One of the most important aspects of media relations is properly preparing someone for a media interview. Of course, there are no guarantees the message will be told the way you want it to be. As a result, many media relations people and brand executives are upset when they see the results of a print, online or TV interview.
Inexperienced PR practitioners are prone to blame the content creators. 'The background information supplied prior to the interview was ignored,' they often contend. Experienced media relations practitioners know better. They understand, or should, that media is not limited to asking questions about topics you've sent them in pre-interview background material.
In addition, they understand, or should accept, that once an interview begins, the interviewer is in control.
There is a tactic that sometimes helps to get more of the brand's message into the final story. More about that below.
What to Tell Executives Before Interviews
Don’t be afraid of the interview... The great majority of reporters are cordial. They are not out to harm you. Most of them just create content that will satisfy their editors and go home to their family.
Nevertheless, avoid saying anything to media that you don’t want made public. Let me reiterate, just because a media member is pleasant – and most are – don’t assume you can say “Don’t use that” after saying something. Once you've spoken, it’s for attribution.
Should you mess up, and realize it, it's worth asking the reporter to hold off on reporting the offending information. Some will agree, others won't. Offering an exclusive as a sweetener to a cooperative media member can work.
In addition, a great way to get reporters to dislike you is to mislead or lie to them. News organizations detest running corrections because of inaccurate information that an executive or a PR firm provided. Putting it another way, reporters, especially, don’t like it when their stories have to be corrected through no fault of their own.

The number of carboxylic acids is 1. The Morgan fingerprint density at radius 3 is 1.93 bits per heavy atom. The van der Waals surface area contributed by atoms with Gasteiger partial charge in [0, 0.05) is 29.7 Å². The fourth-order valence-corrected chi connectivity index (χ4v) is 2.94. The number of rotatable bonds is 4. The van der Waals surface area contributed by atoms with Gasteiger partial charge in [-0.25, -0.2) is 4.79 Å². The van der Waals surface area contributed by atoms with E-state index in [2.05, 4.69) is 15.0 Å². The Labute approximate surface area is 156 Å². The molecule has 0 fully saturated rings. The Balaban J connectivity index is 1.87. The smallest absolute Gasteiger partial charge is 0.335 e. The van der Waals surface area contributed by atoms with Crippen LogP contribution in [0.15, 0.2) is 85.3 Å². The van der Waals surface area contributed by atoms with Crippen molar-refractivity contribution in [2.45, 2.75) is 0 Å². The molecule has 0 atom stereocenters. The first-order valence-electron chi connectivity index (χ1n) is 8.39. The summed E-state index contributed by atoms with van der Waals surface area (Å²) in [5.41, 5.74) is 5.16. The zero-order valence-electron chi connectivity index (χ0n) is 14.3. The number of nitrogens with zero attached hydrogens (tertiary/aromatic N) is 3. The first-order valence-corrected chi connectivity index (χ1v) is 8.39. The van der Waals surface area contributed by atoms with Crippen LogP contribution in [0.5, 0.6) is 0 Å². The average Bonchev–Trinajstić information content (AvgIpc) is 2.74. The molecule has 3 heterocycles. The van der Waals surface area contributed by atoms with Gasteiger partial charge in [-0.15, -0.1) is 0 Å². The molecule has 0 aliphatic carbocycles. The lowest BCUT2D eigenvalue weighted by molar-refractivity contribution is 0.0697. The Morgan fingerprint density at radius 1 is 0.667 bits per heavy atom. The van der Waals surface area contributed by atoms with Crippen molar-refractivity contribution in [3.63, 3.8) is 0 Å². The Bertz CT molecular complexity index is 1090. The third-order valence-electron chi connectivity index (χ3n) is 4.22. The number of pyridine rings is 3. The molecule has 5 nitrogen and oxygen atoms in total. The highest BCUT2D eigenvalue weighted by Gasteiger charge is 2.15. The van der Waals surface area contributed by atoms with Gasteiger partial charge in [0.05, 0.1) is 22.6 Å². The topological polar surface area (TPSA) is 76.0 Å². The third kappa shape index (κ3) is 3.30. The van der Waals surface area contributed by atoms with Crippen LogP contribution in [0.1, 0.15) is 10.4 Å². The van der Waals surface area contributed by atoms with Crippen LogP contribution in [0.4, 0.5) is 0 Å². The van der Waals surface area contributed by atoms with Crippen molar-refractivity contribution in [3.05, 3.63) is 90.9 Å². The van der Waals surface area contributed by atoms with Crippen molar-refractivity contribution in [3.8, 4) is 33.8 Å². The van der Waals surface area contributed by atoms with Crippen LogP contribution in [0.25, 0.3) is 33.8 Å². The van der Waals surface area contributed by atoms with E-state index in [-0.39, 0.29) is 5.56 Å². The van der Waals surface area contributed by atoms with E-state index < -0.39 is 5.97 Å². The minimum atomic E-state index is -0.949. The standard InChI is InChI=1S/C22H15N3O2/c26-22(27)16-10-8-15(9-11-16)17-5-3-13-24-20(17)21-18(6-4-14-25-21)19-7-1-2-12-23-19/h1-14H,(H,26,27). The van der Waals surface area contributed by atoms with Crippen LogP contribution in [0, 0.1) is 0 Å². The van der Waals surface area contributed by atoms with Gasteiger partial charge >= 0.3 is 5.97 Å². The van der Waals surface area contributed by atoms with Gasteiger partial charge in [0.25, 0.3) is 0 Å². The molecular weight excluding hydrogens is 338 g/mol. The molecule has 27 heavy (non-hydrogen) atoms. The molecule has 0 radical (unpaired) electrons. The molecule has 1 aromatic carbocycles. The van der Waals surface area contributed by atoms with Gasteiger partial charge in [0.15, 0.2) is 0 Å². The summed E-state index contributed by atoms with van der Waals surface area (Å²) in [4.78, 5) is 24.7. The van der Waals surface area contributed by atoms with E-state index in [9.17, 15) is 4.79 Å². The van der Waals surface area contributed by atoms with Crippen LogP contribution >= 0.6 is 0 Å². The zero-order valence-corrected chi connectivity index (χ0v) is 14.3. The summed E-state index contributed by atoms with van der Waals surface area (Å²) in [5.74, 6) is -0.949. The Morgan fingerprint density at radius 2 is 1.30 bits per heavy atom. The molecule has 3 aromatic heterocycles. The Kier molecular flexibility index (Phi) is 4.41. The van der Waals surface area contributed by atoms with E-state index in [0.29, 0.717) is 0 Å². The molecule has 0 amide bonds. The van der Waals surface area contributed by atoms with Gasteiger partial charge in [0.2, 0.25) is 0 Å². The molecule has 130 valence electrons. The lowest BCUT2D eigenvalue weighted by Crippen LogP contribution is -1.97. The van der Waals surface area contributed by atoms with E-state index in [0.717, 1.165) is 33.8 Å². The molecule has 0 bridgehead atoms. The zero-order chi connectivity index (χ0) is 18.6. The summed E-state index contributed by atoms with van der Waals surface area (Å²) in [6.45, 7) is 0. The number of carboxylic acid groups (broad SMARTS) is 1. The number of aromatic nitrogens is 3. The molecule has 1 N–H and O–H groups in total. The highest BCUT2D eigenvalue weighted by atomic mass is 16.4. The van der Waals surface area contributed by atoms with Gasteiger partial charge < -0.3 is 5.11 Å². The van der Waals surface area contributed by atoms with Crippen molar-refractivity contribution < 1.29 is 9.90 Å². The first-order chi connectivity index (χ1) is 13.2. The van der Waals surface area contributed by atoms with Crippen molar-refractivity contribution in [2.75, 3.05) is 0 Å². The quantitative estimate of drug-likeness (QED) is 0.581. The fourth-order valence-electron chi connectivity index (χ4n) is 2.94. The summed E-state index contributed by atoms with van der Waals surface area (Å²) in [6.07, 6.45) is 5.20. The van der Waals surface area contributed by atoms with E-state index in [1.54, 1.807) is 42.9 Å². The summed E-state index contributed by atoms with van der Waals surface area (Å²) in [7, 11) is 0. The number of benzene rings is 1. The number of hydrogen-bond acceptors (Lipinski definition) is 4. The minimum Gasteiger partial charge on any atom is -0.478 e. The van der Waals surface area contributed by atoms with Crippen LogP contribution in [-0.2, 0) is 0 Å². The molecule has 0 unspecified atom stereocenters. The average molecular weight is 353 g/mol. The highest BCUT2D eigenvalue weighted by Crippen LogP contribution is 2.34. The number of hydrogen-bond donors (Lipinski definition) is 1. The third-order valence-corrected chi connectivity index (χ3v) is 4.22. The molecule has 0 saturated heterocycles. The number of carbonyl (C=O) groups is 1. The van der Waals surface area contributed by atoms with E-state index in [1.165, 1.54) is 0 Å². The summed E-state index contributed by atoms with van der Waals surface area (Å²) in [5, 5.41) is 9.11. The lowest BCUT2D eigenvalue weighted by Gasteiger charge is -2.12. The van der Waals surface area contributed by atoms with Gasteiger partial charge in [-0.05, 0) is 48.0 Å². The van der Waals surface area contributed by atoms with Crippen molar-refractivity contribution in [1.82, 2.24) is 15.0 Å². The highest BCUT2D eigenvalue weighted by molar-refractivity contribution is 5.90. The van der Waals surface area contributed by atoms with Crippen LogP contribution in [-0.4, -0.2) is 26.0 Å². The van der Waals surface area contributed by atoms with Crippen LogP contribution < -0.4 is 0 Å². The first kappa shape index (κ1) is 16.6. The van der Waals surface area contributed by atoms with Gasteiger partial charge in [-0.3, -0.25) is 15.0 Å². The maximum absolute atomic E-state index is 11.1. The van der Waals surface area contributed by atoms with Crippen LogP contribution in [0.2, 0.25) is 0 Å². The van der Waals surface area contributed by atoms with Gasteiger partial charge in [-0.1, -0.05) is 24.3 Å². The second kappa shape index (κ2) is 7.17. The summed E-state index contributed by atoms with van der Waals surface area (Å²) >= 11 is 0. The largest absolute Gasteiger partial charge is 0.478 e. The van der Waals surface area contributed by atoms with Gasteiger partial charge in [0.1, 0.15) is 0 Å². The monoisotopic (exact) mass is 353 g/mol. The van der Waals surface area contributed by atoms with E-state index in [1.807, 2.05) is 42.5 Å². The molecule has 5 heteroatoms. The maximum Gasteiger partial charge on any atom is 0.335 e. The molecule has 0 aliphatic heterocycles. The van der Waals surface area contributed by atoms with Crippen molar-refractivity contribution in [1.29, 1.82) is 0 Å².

Having said nice things about content creators, my advice remains: Don’t take the interview lightly. Never wing it. Come prepared to an interview. Do your homework.
On the other hand, sometimes you'll be stumped. Should you not know the answer to a question, tell the reporter that you’ll get back with one later. A good tactic is to put the reporter in touch with an individual who can supply the answer.
Journalists appreciate it when an interviewee is expansive in answering questions and, when necessary, offers another executive to provide additional information.
Remember, an interview is not a legal hearing. As a result, it’s OK to tell a reporter that certain information is proprietary.
If a media member makes a statement during the interview that you disagree with, say so. Remaining quiet could give the impression that you agree.
And don’t answer if you are unsure of a reporter’s question. Always ask for a clarification.
A savvy PR pro knows the talking points that her executive wants to make during an interview. A tip: Prior to the interview, tell the executive that if the talking points are not covered during the interview, you will ask the journalist if the executive can make an additional statement. That additional statement, which you rehearse with the executive, should include the talking points.
In addition, email the interviewer additional information that was not covered. Ask if the executive or you can be of further help.
As a former journalist and editor, I know reporters like to get as much information as possible. And I don’t mean by handing them an overstuffed press kit. They want information about the story they are covering.
Arthur Solomon was SVP/senior counselor at Burson-Marsteller. A former journalist and frequent contributor to PRNEWS, he is on the Seoul Peace Prize nominating committee.